• Improving air quality by removing dust
  • Plants releasing oxygen as a byproduct of photosynthesis

Green roofs are naturally beautiful, help cut costs on electric bills, and they have a positive impact on the environment. There’s many reasons to adopt one for your home. No matter the reason you decide to try a green roof, you must take time to choose which type of green roof works best for you and your home.

Pros and Cons of Green Roofing

Options, options, options…we all like options. A green roof is an added layer of protection to a home’s existing roof. When weighing your options of a green roof, it is good to weigh out the pros and cons before fully committing. 

Modern building with large slanted roof, covered in plants. Eco green roof


  • Positive environmental impact
  • Opportunities to grow herbs and vegetables locally in urban areas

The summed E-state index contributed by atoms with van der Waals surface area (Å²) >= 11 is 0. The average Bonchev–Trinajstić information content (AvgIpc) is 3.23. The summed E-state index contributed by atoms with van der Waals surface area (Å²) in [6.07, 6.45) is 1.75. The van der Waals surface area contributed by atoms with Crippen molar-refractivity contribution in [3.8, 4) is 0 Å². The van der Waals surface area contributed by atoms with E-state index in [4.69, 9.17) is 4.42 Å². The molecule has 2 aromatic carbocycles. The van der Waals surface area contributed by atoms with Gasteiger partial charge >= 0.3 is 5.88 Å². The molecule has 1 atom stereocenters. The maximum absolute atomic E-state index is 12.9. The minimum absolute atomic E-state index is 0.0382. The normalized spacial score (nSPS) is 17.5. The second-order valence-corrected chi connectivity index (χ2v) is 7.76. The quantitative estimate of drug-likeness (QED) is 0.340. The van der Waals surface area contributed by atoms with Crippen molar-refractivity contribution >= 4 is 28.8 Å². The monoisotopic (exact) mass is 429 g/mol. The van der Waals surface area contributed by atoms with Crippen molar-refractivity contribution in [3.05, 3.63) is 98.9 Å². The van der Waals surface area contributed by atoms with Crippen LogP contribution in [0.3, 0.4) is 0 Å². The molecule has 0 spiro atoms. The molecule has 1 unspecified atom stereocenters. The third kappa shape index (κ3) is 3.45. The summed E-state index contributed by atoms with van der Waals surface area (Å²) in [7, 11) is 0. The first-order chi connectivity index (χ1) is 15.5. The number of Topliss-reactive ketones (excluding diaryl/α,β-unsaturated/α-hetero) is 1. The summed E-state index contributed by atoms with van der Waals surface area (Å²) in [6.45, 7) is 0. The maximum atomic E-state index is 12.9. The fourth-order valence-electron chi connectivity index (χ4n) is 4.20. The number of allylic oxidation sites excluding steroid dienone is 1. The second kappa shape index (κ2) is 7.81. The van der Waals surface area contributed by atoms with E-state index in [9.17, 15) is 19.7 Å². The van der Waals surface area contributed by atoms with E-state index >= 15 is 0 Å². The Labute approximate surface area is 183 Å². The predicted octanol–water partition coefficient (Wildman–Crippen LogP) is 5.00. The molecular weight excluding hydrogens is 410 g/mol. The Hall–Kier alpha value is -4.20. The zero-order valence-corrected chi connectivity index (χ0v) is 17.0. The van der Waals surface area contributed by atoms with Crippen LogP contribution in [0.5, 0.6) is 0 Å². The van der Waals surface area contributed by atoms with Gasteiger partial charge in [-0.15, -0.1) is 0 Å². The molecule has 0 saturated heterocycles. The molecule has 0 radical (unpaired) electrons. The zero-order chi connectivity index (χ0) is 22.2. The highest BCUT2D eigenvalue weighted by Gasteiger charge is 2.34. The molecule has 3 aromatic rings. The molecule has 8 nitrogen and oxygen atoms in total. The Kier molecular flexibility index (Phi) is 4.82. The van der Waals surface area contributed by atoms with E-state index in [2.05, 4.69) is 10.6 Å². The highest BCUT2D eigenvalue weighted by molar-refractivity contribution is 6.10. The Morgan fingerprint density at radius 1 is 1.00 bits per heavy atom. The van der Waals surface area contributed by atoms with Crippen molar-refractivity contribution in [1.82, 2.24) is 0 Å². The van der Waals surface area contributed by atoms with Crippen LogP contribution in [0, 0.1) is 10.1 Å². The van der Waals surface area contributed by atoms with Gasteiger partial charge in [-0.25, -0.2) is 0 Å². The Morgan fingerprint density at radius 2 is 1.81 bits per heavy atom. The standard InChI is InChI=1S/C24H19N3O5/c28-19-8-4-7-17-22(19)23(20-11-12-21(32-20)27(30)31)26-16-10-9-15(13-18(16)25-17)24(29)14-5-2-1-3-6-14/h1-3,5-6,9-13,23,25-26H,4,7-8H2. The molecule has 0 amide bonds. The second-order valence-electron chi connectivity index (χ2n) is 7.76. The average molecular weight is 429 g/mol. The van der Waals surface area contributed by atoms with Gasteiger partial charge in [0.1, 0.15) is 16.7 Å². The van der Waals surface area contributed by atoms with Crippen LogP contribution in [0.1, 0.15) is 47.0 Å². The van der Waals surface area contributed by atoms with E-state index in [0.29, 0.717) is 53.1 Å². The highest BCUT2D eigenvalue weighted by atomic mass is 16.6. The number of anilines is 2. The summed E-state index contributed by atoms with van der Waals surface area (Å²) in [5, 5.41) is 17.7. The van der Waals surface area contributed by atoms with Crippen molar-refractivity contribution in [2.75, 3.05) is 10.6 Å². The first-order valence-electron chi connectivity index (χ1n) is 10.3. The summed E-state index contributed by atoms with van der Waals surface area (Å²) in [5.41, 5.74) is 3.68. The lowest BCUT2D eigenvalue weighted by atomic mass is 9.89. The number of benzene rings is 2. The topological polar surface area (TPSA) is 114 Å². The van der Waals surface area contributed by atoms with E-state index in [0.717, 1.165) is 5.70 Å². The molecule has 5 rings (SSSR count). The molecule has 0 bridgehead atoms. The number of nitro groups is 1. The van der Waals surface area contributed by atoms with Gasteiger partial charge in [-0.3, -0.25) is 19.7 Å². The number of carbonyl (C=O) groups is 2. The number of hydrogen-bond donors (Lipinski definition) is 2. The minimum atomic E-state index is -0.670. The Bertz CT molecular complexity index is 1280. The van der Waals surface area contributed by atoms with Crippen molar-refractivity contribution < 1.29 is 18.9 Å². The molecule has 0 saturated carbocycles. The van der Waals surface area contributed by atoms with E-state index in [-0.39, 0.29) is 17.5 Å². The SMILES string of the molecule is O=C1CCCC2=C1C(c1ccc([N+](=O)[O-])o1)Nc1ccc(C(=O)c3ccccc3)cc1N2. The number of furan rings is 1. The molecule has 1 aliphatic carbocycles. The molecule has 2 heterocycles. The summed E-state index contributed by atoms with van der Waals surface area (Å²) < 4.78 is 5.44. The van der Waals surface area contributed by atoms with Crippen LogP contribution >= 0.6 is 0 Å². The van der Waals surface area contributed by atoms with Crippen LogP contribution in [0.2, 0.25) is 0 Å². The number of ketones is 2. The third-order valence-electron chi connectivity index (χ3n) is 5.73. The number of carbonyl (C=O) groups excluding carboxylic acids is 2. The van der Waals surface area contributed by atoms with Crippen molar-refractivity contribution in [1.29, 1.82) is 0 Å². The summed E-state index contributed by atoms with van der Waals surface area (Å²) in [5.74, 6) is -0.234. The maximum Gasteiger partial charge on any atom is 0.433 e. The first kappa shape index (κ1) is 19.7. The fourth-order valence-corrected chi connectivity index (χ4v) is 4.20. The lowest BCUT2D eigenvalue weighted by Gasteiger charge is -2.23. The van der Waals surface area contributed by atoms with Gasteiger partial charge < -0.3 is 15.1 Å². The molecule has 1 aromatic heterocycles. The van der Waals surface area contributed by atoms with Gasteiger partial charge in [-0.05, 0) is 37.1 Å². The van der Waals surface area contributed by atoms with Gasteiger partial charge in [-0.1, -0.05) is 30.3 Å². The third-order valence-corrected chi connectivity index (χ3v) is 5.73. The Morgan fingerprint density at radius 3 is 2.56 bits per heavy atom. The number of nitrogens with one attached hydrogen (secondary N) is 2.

• Additional beauty to a building or home
  • Roof protection from weather
  • Protects roofing from elements so it lasts up to three times longer


  • Various amounts of maintenance is required, depending on the type
  • Materials, labour, and maintenance can add up
  • Designs are limited by building structures, climate, and plant type
  • Researching the plant formation and planning the structure requires time

Types of Green Roofs

When making your choice of preferred green roof, you must consider the shape and support structure of your roof. Do you have a square roof? Is your roof flat or sloped? Is it a steep slope?